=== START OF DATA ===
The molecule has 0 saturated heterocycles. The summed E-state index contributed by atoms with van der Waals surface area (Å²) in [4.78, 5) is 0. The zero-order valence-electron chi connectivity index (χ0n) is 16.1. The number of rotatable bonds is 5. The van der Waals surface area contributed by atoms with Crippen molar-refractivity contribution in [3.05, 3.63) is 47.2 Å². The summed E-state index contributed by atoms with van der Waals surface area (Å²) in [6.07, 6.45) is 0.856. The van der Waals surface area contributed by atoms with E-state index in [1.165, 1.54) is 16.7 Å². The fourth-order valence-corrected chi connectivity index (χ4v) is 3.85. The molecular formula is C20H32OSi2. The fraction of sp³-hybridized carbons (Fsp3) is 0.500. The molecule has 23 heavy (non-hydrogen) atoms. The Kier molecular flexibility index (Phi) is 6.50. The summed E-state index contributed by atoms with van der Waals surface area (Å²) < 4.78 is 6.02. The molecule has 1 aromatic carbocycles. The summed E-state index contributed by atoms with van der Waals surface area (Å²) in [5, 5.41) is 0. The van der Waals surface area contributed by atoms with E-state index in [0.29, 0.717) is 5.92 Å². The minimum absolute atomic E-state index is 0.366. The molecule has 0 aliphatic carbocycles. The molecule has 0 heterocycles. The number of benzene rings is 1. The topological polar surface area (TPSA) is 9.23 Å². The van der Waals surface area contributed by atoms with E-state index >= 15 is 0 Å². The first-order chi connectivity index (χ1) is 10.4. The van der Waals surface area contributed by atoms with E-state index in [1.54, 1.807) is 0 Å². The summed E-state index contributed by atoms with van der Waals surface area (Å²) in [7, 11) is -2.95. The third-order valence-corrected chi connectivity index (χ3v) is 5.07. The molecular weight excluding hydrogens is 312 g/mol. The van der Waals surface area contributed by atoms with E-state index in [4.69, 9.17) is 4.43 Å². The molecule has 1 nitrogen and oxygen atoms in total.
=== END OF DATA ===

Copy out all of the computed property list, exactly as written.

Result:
The molecule has 0 saturated heterocycles. The summed E-state index contributed by atoms with van der Waals surface area (Å²) in [4.78, 5) is 0. The zero-order valence-electron chi connectivity index (χ0n) is 16.1. The number of rotatable bonds is 5. The van der Waals surface area contributed by atoms with Crippen molar-refractivity contribution in [3.05, 3.63) is 47.2 Å². The summed E-state index contributed by atoms with van der Waals surface area (Å²) in [6.07, 6.45) is 0.856. The van der Waals surface area contributed by atoms with E-state index in [1.165, 1.54) is 16.7 Å². The fourth-order valence-corrected chi connectivity index (χ4v) is 3.85. The molecular formula is C20H32OSi2. The fraction of sp³-hybridized carbons (Fsp3) is 0.500. The molecule has 23 heavy (non-hydrogen) atoms. The Kier molecular flexibility index (Phi) is 6.50. The summed E-state index contributed by atoms with van der Waals surface area (Å²) < 4.78 is 6.02. The molecule has 1 aromatic carbocycles. The summed E-state index contributed by atoms with van der Waals surface area (Å²) in [5, 5.41) is 0. The van der Waals surface area contributed by atoms with E-state index in [0.29, 0.717) is 5.92 Å². The minimum absolute atomic E-state index is 0.366. The molecule has 0 aliphatic carbocycles. The molecule has 0 heterocycles. The number of benzene rings is 1. The topological polar surface area (TPSA) is 9.23 Å². The van der Waals surface area contributed by atoms with E-state index >= 15 is 0 Å². The first-order chi connectivity index (χ1) is 10.4. The van der Waals surface area contributed by atoms with E-state index in [1.54, 1.807) is 0 Å². The summed E-state index contributed by atoms with van der Waals surface area (Å²) in [7, 11) is -2.95. The third-order valence-corrected chi connectivity index (χ3v) is 5.07. The molecular weight excluding hydrogens is 312 g/mol. The van der Waals surface area contributed by atoms with E-state index in [4.69, 9.17) is 4.43 Å². The molecule has 1 nitrogen and oxygen atoms in total.